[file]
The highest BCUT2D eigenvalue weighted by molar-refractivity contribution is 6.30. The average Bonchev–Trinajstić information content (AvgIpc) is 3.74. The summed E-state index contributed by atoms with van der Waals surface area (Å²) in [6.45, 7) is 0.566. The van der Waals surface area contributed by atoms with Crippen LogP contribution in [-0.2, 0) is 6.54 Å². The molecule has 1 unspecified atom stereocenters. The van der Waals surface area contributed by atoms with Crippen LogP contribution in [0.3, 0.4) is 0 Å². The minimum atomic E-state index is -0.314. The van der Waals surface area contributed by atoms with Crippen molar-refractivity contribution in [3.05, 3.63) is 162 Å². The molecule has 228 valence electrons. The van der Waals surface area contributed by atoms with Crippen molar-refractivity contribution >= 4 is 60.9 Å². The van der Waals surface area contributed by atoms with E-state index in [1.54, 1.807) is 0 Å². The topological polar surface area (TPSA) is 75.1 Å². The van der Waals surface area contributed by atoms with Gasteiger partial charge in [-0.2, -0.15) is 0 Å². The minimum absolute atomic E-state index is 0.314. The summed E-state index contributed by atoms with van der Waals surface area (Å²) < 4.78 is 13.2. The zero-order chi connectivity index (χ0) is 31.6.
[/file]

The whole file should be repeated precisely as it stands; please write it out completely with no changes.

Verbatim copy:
The highest BCUT2D eigenvalue weighted by molar-refractivity contribution is 6.30. The average Bonchev–Trinajstić information content (AvgIpc) is 3.74. The summed E-state index contributed by atoms with van der Waals surface area (Å²) in [6.45, 7) is 0.566. The van der Waals surface area contributed by atoms with Crippen LogP contribution in [-0.2, 0) is 6.54 Å². The molecule has 1 unspecified atom stereocenters. The van der Waals surface area contributed by atoms with Crippen LogP contribution in [0.3, 0.4) is 0 Å². The minimum atomic E-state index is -0.314. The van der Waals surface area contributed by atoms with Crippen molar-refractivity contribution in [3.05, 3.63) is 162 Å². The molecule has 228 valence electrons. The van der Waals surface area contributed by atoms with Crippen molar-refractivity contribution >= 4 is 60.9 Å². The van der Waals surface area contributed by atoms with E-state index in [1.54, 1.807) is 0 Å². The topological polar surface area (TPSA) is 75.1 Å². The van der Waals surface area contributed by atoms with Gasteiger partial charge in [-0.2, -0.15) is 0 Å². The minimum absolute atomic E-state index is 0.314. The summed E-state index contributed by atoms with van der Waals surface area (Å²) < 4.78 is 13.2. The zero-order chi connectivity index (χ0) is 31.6.